Russel Wallace : Alfred Russell Wallace (sic)
Dr. Dyer's book is an eclectic one, inasmuch as it adopts from previous writers such ideas and principles as commend themselves to the author. His frequent quotations are often followed by the remark--"there is much truth in this"--and it is sometimes rather difficult to determine what are his own conclusions. It would not be difficult for both individualists and socialists to find support here to their own views; but the general impression made by the volume is, that the author is profoundly dissatisfied with the present state of society, and is inclined to some form of socialism as the only effective remedy.
In the introductory chapter we find many of the objections to socialism very strongly put, though most of these are objections to particular details rather than to essential principles; yet in the same chapter we find statements of fact which answer many of these objections. Thus we are told (p. 21): "Among the co-operators, for instance, we find men managing, with the highest efficiency, concerns of great extent and importance for salaries smaller than those of bank clerks. They find their real salaries in the success of their work, and in the knowledge that it will lead, not simply to individual riches, but to the welfare of the community, and especially of the workers."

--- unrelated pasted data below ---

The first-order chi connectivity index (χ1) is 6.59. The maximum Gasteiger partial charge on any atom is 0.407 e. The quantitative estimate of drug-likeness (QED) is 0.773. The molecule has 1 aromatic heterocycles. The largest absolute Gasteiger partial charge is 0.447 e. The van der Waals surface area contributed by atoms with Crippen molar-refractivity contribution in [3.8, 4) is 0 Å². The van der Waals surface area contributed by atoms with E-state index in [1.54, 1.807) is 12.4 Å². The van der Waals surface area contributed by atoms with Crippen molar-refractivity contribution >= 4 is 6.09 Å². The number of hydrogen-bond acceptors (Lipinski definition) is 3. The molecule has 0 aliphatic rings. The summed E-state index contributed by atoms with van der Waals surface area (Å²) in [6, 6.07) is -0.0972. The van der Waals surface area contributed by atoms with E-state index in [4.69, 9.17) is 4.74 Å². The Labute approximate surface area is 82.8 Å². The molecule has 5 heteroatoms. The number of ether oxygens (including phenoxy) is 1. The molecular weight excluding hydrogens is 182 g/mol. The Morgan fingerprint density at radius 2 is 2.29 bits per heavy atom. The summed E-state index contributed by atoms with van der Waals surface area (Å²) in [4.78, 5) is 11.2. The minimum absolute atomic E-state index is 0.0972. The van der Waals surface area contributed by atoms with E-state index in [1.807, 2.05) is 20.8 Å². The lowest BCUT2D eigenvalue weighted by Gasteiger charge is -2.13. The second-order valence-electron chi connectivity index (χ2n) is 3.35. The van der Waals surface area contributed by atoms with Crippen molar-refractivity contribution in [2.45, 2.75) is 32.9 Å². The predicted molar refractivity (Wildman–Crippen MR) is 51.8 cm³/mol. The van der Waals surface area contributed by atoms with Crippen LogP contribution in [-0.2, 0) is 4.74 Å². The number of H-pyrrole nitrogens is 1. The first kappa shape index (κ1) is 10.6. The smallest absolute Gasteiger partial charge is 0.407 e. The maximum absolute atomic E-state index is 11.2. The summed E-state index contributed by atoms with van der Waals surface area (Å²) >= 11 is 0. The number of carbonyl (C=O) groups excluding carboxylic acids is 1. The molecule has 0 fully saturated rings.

After quoting from the late Prof. Cairnes to the effect that no public benefit of any kind arises from the existence of an idle rich class, he adds: "From a scientific point of view, and therefore from a moral point of view, no man or woman, unless physically or mentally disabled, has any right to remain a member of a community unless he or she is labouring in some way or other for the common good. In every organised society, therefore, there can be no rights apart from duties" (p. 37). This principle is thoroughly socialistic, and would lead us very far indeed; but here, as elsewhere, the author seems afraid to carry out his own principles to their logical conclusions. Further on, he tells us that--"In some parts of the country as much as between 40 and 50 per cent. of all the deaths that occur are those of children under five years of age, a state of matters which is a disgrace to our civilisation"; and, after quoting some forcible words of Lady Dilke as to much of England's industrial greatness being due to her practically unlimited supply of the cheap labour of her women and girls, he concludes: "It is therefore evident, both from an economic and a moral point of view, that the individualist system of industry, by itself is not sufficient to bring about a stable social [[p. 387]] structure." He describes hospitals as institutions "which are founded for the purpose of taking in some of the waste products of our industrial and social system, and for repairing, as far as possible, the injuries which they have suffered"; and he adds: "Such institutions are sometimes pointed out as the glories of our civilisation. They should, on the contrary, be looked upon chiefly as monuments of neglected duties, and the object of all social reformers should not be to extend them, but so to improve social and industrial conditions as to render them almost entirely unnecessary." This will be a new idea to many good people, but it shows that the author is far ahead of the average social reformer.